Monday, March 05, 2012

Moneyball: this is not a review

I recently watched Moneyball.

One of the most moving scenes in the movie is the one where you watch Billy Beane begins to assemble a team from players who have been overlooked by other teams. You can see how much it matters to them when he asks him to play for him.

What does this imply for my post about Meritocracy?

Doesn't it show that free markets reward talent? Doesn't it show that free markets reward those who can see the value in outsiders and put them to work? Doesn't it show that free markets are meritocracies, and isn't that a good thing?
My answers to these questions would be: yes, yes, and a qualified no.

Markets are wonderful. We should try to find the right person for the job, and we should reward people for doing their jobs well. The bourgeois virtues are very real.

My post on Merit was not an argument against using markets.

Since the 1980s, the best cricket players in India have been growing ever richer. However, that they earn a hundred times what their predecessors used to earn doesn't mean that they are a hundred times as good at the game. They have grown richer mainly because Indians now watch television. In some other countries, the benefits have gone to Football players, while in other countries, Basketball players have gained. These beneficiaries may be great athletes, and they "deserve" their incomes in the sense that this is what others willingly pay them in the marketplace. They are like landlords who have seen the value of their properties explode because someone else built a highway or a railway station nearby.

Hockey is supposedly India's "National Game" and the Indian Hockey team is the most successful team in Olympic History. However, they earn a fraction of what Cricketers earn. There are excellent historical and infrastructural reasons for this. However, to say that Cricket is a better team than Hockey, or that Cricketers are better athletes than Hockey players would be silly. That is my first point: however hard we work, and these athletes work very hard indeed, we underestimate the contribution of luck to our wealth.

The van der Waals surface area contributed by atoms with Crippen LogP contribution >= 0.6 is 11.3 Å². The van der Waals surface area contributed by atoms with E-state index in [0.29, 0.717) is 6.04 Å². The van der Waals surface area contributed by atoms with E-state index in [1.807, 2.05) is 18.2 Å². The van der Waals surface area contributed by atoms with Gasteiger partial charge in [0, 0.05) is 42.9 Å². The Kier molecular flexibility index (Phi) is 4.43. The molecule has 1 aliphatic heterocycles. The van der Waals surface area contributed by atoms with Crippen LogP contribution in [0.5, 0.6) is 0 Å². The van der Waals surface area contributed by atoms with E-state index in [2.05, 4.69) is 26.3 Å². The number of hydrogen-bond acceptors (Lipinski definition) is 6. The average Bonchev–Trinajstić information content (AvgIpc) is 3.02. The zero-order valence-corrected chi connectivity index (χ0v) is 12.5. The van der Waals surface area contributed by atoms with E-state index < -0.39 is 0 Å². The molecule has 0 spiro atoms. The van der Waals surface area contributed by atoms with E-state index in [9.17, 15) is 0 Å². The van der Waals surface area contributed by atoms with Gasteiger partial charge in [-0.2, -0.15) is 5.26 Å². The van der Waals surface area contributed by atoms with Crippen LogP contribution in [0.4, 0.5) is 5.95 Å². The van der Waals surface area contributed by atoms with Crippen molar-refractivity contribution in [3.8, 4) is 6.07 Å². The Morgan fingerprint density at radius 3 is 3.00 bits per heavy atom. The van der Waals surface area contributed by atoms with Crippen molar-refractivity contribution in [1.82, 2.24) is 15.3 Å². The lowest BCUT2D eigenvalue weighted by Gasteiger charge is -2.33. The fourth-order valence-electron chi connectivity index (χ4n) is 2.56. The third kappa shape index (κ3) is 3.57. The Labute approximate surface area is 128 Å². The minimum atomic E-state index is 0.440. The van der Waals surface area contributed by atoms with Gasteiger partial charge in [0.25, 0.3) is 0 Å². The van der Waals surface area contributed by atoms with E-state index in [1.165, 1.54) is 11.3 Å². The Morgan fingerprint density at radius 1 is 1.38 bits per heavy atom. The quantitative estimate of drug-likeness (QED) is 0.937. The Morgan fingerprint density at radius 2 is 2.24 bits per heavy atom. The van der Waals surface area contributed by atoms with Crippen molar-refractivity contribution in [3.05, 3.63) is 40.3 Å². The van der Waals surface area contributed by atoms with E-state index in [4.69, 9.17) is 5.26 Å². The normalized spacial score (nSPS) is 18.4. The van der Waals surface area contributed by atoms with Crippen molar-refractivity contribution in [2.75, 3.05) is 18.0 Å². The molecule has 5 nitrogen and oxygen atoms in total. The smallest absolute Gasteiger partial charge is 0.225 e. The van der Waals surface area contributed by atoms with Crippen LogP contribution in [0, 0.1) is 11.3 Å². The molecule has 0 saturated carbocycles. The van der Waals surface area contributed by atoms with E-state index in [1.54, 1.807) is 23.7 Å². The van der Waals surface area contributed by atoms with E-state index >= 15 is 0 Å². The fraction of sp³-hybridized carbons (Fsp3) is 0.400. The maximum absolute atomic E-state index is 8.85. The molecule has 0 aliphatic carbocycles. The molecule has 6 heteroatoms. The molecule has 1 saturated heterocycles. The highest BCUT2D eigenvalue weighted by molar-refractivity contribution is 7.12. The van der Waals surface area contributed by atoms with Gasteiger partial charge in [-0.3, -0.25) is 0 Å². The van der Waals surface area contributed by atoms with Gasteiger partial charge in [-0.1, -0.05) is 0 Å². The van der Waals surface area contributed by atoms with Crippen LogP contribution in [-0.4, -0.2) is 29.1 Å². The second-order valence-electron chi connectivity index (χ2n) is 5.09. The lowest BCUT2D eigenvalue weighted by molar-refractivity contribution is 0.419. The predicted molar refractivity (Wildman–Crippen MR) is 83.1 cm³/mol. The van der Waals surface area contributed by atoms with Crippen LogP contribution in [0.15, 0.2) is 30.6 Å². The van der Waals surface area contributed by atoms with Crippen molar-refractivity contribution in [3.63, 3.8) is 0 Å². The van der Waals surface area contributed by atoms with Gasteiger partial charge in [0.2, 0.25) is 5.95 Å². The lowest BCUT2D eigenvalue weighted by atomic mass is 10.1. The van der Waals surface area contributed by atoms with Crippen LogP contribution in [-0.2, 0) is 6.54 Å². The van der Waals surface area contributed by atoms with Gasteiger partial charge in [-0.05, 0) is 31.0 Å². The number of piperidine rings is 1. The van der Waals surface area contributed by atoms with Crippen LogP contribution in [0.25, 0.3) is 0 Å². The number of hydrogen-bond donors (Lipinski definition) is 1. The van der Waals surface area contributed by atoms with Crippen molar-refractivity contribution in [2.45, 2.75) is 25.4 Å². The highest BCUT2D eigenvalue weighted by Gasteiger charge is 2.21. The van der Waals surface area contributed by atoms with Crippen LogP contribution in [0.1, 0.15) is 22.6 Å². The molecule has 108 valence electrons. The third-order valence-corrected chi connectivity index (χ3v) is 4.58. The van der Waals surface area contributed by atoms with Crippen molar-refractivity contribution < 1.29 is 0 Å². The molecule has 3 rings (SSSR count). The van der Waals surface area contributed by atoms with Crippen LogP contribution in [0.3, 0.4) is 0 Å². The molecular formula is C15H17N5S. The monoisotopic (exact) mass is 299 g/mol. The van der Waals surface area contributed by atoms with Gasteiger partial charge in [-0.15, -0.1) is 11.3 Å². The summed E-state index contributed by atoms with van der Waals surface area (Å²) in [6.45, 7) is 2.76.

Merit, in the sense in which we use it here, is also a morally neutral term. In the movie, Billy Beane recruits players whom others won't touch because they are arrogant, or because they take drugs and frequent strip clubs. As he puts it, all he cares about is whether they are cheap and can "get on base". Personally, I have no problems with people who use drugs or go to strip clubs. The point I am trying to make is that if Billy Beane is rewarding merit, both merit and reward are of the narrowest kind: he reognizes technical competence, and rewards it with money.

Billy Beane was doing The Market's work, and that is good. However, The Market giveth, and the Market taketh away.

We underestimate the importance of the environment: we see those who thrive and see that they are intelligent, hard-working, and conscientous, and they often are! We then assume that they would have thrived in all possible worlds. We don't notice that many of those who are left behind are also were hard-working and dilgent. We also forget that we often seem most virtuous (energetic, optimistic, generous) when things are going our way.

This has moral consequences: instead of being grateful, the successful evolve a fine sense of entitlement, while the defeated blame themselves. This is not only a human tragedy, but a mistaken understanding of how the world works.

Note: Prices are a signal. When wages rise, workers should move into that industry. However, the number of spots on the Indian Cricket team is limited to 11 (plus extras). What we see are more players trying to get in, and a few who do make it and earn huge sums. Most of us do not work in such industries. When wages rise, people enter our industry.
However, this does not mitigate the tragedy of declining industries: I doubt former steel plant engineers are any less intelligent or hardworking that programmers, but they cannot easily start over again.

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